The Lakers play a center alongside Anthony Davis largely because he wants them to, but the tactical advantage to doing so should come primarily on the boards. The Clippers outrebounded the Lakers by eight tonight, and they did so without ever having to play multiple big men together. Yes, Davis played quite a bit of his minutes at center in this one, but even so, he should be owning the glass in games of this magnitude. That's what MVP candidates do.
It's no secret that the Lakers are expected to go smaller in the playoffs. The Clippers are forcing them to rethink that a bit. They might need Dwight Howard specifically to play extra minutes just to ensure that they can end defensive possessions and extend a few on offense as well. The Lakers lost this game for a variety of reasons, many self-inflicted, but for them to reasonably win four games out of seven against the Clippers, given the current makeup of this roster, they have to win the rebounding battle. They didn't tonight, and that ultimately doomed them in a very winnable game.
The Clippers treated Anthony Davis like a power forward
Anthony Davis posts up more than any player in the NBA besides Joel Embiid, but the Clippers certainly didn't act like it. Yes, there were doubles in the post, but the primary Davis matchup often went to Patrick Patterson and Moe Harkless, not the Clippers' centers. The most sensible matchup on the roster for him, JaMychal Green, played only seven minutes. The strategy mostly worked. Davis took five 3-pointers and four mid-range jumpers. He made three of those shots while going 5-of-7 in the paint.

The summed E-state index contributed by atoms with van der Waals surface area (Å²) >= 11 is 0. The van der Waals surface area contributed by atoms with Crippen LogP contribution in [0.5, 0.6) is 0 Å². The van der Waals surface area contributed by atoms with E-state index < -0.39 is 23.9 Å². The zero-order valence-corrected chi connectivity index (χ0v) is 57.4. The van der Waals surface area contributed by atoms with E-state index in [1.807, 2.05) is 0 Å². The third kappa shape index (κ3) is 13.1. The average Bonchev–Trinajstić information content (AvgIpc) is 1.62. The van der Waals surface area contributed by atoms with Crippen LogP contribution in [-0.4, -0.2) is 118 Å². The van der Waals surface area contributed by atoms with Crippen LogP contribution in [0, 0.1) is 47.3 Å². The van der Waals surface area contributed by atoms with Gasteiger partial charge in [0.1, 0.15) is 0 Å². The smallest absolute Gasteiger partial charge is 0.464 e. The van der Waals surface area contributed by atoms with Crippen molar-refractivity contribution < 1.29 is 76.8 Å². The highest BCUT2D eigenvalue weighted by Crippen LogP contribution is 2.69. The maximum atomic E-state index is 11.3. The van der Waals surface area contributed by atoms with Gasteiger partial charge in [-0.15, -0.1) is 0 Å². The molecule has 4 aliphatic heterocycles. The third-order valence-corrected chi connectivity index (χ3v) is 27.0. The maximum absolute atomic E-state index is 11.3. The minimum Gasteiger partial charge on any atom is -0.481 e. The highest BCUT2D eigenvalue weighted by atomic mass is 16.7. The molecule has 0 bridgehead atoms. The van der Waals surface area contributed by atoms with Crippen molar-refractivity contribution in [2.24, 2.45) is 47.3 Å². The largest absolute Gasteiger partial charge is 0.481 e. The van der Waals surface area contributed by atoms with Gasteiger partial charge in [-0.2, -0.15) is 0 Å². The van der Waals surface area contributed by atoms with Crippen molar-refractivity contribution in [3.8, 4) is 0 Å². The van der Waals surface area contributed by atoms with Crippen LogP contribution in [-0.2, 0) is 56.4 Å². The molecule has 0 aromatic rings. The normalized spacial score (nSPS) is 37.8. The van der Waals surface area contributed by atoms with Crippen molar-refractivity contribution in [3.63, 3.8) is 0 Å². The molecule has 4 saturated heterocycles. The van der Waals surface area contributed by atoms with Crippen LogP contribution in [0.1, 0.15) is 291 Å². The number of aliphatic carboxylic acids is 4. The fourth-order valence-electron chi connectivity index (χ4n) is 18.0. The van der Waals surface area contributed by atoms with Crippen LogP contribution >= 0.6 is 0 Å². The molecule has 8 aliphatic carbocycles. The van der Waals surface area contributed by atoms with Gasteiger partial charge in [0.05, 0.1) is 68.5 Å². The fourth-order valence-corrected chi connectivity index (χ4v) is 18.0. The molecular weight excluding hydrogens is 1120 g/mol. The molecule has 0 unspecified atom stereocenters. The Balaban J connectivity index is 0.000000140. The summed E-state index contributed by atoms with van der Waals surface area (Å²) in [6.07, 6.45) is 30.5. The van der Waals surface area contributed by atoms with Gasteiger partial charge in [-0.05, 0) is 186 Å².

This is the offensive trade-off of pairing Davis with a center. He becomes infinitely less threatening when a center can sag off of Howard or JaVale McGee to meet him at the rim, and the Clippers treated him as such. This strategy requires burlier power forwards like Patterson and Harkless to pull off even with doubles waiting in the wings, but the Clippers have no shortage of those players. Until the Lakers figure out how to balance the pros and cons of playing Davis at center, the Clippers will continue to force him into ill-advised shots.